A double killing still unsolved as charges are brought in just one in 11 arson attacks
Criminals are behind an arson attack on someone’s home every day across Northern Ireland.
The Belfast Telegraph reveals the scale of deliberate fire-setting, with 144 blazes at residential properties in the last four months alone.
Yet in the vast majority of cases, the PSNI failed to bring charges or even arrest suspects.
There has been a surge in high-profile arson attacks across the region recently. In the most serious case, a mother and daughter were killed in Dungannon when arsonists set light to wheelie bins, causing an inferno which swept through their flat.
Jim Wells, who is deputy chair of Stormont’s health and public safety committee, urged arsonists to consider the consequences which their actions could have.
He said: “The people behind arson attacks may not fully realise the danger caused by what they are doing, and the huge damage and loss of life that could occur. There has been a rash of arson attacks recently, it is something I spotted myself and it is a very serious and worrying issue.”
Arson statistics were obtained by this newspaper following a Freedom of Information request.
PSNI figures state 1,585 arson offences were reported during 2011/12 year, including 416 attacks on residential property.
Another 541 crimes were recorded from April to July this year, 144 at a dwelling or home.
Last month an 88-year-old woman described her terror after thugs tried to burn her out of her home in Newcastle.
Earlier this year Betty and Deirdre McGirr perished after an arson attack at flats in Dungannon. The PSNI has so far not made arrests in connection with their deaths.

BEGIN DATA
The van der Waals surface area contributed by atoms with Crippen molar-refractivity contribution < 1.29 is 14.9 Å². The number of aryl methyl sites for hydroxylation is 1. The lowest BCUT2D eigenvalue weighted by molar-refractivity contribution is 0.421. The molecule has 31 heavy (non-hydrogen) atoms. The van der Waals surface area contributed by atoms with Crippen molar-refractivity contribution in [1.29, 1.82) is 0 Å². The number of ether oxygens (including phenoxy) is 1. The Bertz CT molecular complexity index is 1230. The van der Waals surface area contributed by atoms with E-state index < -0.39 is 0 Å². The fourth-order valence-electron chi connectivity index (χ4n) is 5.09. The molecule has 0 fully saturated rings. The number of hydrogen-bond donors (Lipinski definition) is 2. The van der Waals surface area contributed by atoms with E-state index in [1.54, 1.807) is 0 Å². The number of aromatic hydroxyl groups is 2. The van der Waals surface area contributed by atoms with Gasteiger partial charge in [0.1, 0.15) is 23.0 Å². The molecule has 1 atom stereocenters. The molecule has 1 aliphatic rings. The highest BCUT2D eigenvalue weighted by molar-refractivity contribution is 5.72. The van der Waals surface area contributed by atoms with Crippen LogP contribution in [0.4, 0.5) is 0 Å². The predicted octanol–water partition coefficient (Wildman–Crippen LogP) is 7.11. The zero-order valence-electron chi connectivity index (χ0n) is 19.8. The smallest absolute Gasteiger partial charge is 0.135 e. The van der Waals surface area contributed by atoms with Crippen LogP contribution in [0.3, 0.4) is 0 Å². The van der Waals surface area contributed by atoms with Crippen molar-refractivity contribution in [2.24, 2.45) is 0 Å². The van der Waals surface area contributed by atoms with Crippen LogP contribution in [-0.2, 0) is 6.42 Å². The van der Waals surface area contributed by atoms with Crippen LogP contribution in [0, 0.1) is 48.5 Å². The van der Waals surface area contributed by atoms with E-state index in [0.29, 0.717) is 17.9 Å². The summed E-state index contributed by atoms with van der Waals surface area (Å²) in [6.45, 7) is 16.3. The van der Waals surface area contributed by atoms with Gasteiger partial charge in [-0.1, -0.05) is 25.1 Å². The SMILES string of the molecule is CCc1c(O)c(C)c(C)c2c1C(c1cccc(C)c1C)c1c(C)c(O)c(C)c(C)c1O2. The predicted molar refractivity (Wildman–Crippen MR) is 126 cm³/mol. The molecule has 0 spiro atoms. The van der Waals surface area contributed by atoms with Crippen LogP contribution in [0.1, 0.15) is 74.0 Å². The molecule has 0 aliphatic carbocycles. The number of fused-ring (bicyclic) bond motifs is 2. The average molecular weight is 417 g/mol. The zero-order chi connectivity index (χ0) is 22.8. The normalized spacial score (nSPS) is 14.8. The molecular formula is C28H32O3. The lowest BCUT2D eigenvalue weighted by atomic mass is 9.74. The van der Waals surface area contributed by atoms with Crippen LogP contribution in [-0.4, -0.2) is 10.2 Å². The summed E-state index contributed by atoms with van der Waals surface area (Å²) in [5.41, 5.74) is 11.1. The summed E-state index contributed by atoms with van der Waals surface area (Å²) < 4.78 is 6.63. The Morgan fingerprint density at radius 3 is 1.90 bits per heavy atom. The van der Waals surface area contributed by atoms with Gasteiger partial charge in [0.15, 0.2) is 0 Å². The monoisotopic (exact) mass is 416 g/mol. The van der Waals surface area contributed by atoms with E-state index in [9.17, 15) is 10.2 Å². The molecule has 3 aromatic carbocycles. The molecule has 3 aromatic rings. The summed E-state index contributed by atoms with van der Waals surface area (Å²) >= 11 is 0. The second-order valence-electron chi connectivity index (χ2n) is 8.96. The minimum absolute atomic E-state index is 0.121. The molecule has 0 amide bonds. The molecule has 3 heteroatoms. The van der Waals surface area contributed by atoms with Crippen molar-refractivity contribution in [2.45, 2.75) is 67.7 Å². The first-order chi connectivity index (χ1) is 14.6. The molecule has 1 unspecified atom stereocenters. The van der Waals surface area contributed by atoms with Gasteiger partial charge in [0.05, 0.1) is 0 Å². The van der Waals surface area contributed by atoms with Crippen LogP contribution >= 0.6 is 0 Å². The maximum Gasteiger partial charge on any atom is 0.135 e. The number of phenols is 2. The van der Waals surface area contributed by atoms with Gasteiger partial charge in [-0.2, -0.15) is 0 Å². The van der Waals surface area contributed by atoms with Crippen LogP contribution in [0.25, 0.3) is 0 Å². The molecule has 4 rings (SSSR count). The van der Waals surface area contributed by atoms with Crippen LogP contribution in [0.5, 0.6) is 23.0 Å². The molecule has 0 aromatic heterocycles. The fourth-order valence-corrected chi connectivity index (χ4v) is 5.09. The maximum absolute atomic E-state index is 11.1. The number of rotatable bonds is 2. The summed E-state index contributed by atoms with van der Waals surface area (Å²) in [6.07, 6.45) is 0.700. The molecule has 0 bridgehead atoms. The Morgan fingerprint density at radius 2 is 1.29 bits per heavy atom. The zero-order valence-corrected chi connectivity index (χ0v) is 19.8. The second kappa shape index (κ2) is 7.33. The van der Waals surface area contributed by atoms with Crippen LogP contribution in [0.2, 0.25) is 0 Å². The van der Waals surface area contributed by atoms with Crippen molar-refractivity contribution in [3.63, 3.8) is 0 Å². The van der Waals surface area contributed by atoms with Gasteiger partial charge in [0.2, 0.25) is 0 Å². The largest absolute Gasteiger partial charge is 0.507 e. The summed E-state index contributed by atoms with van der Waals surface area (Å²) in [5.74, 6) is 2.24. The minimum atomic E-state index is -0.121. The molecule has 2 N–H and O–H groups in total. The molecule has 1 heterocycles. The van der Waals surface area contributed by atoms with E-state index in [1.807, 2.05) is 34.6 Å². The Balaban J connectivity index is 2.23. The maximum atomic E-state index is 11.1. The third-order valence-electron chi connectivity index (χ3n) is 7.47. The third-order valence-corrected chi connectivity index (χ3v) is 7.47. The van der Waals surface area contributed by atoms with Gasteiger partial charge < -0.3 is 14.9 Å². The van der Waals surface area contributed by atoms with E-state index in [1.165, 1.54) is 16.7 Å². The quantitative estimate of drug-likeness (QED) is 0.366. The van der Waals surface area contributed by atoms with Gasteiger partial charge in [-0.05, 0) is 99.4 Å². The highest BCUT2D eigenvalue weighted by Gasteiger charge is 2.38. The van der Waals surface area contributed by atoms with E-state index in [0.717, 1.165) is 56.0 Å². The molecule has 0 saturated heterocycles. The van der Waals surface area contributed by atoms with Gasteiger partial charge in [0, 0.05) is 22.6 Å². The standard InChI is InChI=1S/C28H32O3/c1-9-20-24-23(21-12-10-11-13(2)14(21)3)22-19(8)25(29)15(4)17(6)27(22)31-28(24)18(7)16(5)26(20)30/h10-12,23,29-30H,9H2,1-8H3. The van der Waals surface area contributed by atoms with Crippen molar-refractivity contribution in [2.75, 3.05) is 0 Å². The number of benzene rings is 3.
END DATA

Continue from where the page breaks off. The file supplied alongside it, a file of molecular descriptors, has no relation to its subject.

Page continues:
Indeed, police failed to bring charges in the vast majority of arson incidents. Of the 2,126 attacks between March 2011 and July this year, 88 people were charged — just one in every 24 cases. And only one in every 11 incidents of arson on residential property in the same period resulted in a formal charge.
Sinn Fein MLA Sean Lynch, of the Assembly’s Justice Committee, said the rate was not acceptable.
“The PSNI’s rate of bringing charges in one in 11 cases is not good enough,” he said.
“They need to review how they tackle this form of crime, because these attacks are a huge drain on fire service resources.”
The UUP’s Tom Elliott, who also sits on the committee, called the poor clear-up rate “very disturbing”.
“These figures are staggering – both the level of arson and the low number of people who are being arrested and charged,” he said.
The Belfast Telegraph has revealed how £90,000 a day was being spent by the Fire Service dealing with deliberate blazes.
Last month, 115 firefighters and 23 fire engines were called out to a massive fire at a clothes recycling plant near Newry. Police later said they were treating the fire as suspicious.
Assistant chief fire officer Dale Ashford appealed for help in addressing the growing threat .
“I am appealing to the public not to start deliberate fires as they are dangerous, waste valuable emergency services time and cause a huge amount of disruption and distress to victims,” he said.
“Deliberate fire setting of residential property possess a real risk to human life.”
He said initiatives were in place to address the issue, adding “everyone can play their part to help reduce deliberate fires”.
A PSNI spokesman said the force was “firmly committed” to driving crime levels down and bringing more before the courts.
“It should be noted that all incidents caused by fire are classed as arson, this can range from a very serious incident to youths setting fire to a bin,” he added.
“A significant proportion of reports of arson tend to leave few forensic opportunities. By the very nature of arson forensic opportunities can be destroyed, therefore securing evidence for prosecution is sometimes very difficult which inevitably leads to a low detection rate.”
He said the introduction of discretionary disposals, which do not count as detections, in 2011/12 is likely to have contributed to the fall in the detection rate.